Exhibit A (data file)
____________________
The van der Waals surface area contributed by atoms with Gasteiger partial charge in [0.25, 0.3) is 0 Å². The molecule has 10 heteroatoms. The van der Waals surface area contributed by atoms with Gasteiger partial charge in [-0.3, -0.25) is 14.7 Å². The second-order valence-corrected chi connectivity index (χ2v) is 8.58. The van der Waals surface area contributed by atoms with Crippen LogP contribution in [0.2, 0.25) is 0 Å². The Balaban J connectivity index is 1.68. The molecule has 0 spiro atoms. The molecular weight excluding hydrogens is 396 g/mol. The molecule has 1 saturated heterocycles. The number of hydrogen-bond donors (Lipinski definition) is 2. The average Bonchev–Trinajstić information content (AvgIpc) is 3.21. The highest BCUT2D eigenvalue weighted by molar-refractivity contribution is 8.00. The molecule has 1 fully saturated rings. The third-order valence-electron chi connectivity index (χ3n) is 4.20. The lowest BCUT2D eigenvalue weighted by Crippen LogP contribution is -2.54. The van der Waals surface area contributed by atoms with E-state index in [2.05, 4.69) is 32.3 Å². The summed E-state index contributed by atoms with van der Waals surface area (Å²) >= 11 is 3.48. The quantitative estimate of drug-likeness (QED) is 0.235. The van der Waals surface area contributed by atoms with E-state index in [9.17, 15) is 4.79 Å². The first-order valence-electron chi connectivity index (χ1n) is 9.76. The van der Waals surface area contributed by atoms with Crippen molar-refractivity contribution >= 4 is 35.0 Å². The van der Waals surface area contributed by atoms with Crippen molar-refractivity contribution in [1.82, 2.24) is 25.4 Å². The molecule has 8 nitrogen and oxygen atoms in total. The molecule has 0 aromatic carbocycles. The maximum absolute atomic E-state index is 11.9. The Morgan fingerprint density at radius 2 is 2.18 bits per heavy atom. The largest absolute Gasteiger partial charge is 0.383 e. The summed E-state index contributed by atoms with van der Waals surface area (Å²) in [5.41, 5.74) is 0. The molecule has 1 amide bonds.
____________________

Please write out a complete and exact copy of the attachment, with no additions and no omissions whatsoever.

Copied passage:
The van der Waals surface area contributed by atoms with Gasteiger partial charge in [0.25, 0.3) is 0 Å². The molecule has 10 heteroatoms. The van der Waals surface area contributed by atoms with Gasteiger partial charge in [-0.3, -0.25) is 14.7 Å². The second-order valence-corrected chi connectivity index (χ2v) is 8.58. The van der Waals surface area contributed by atoms with Crippen LogP contribution in [0.2, 0.25) is 0 Å². The Balaban J connectivity index is 1.68. The molecule has 0 spiro atoms. The molecular weight excluding hydrogens is 396 g/mol. The molecule has 1 saturated heterocycles. The number of hydrogen-bond donors (Lipinski definition) is 2. The average Bonchev–Trinajstić information content (AvgIpc) is 3.21. The highest BCUT2D eigenvalue weighted by molar-refractivity contribution is 8.00. The molecule has 1 fully saturated rings. The third-order valence-electron chi connectivity index (χ3n) is 4.20. The lowest BCUT2D eigenvalue weighted by Crippen LogP contribution is -2.54. The van der Waals surface area contributed by atoms with E-state index in [2.05, 4.69) is 32.3 Å². The summed E-state index contributed by atoms with van der Waals surface area (Å²) >= 11 is 3.48. The quantitative estimate of drug-likeness (QED) is 0.235. The van der Waals surface area contributed by atoms with E-state index in [9.17, 15) is 4.79 Å². The first-order valence-electron chi connectivity index (χ1n) is 9.76. The van der Waals surface area contributed by atoms with Crippen molar-refractivity contribution >= 4 is 35.0 Å². The van der Waals surface area contributed by atoms with Crippen molar-refractivity contribution in [1.82, 2.24) is 25.4 Å². The molecule has 8 nitrogen and oxygen atoms in total. The molecule has 0 aromatic carbocycles. The maximum absolute atomic E-state index is 11.9. The Morgan fingerprint density at radius 2 is 2.18 bits per heavy atom. The largest absolute Gasteiger partial charge is 0.383 e. The summed E-state index contributed by atoms with van der Waals surface area (Å²) in [5.41, 5.74) is 0. The molecule has 1 amide bonds.